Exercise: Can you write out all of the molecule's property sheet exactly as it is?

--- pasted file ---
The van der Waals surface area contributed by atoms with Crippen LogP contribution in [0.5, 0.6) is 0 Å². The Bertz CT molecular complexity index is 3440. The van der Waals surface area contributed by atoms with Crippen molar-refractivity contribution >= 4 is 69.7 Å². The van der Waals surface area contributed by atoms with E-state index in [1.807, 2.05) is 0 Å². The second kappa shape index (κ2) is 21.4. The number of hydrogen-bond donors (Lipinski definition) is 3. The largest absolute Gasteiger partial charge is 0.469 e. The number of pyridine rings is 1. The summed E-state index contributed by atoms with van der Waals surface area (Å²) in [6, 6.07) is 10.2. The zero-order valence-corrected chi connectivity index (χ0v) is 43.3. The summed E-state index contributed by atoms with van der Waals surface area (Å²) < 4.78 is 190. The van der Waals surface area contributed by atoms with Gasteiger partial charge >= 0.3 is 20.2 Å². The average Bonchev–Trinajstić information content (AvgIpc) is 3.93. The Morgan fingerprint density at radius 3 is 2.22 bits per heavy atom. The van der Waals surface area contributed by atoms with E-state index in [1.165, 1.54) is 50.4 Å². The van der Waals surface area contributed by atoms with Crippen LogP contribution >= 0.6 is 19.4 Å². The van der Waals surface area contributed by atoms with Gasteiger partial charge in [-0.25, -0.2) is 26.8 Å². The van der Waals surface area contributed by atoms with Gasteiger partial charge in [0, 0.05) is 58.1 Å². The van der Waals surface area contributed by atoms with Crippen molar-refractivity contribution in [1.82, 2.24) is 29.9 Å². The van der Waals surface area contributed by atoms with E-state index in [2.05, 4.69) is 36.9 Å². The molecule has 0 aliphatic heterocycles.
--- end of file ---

The van der Waals surface area contributed by atoms with Crippen LogP contribution in [0.5, 0.6) is 0 Å². The Bertz CT molecular complexity index is 3440. The van der Waals surface area contributed by atoms with Crippen molar-refractivity contribution >= 4 is 69.7 Å². The van der Waals surface area contributed by atoms with E-state index in [1.807, 2.05) is 0 Å². The second kappa shape index (κ2) is 21.4. The number of hydrogen-bond donors (Lipinski definition) is 3. The largest absolute Gasteiger partial charge is 0.469 e. The number of pyridine rings is 1. The summed E-state index contributed by atoms with van der Waals surface area (Å²) in [6, 6.07) is 10.2. The zero-order valence-corrected chi connectivity index (χ0v) is 43.3. The summed E-state index contributed by atoms with van der Waals surface area (Å²) < 4.78 is 190. The van der Waals surface area contributed by atoms with Gasteiger partial charge >= 0.3 is 20.2 Å². The average Bonchev–Trinajstić information content (AvgIpc) is 3.93. The Morgan fingerprint density at radius 3 is 2.22 bits per heavy atom. The van der Waals surface area contributed by atoms with E-state index in [1.165, 1.54) is 50.4 Å². The van der Waals surface area contributed by atoms with Crippen LogP contribution >= 0.6 is 19.4 Å². The van der Waals surface area contributed by atoms with Gasteiger partial charge in [-0.25, -0.2) is 26.8 Å². The van der Waals surface area contributed by atoms with Gasteiger partial charge in [0, 0.05) is 58.1 Å². The van der Waals surface area contributed by atoms with Crippen molar-refractivity contribution in [1.82, 2.24) is 29.9 Å². The van der Waals surface area contributed by atoms with E-state index in [2.05, 4.69) is 36.9 Å². The molecule has 0 aliphatic heterocycles.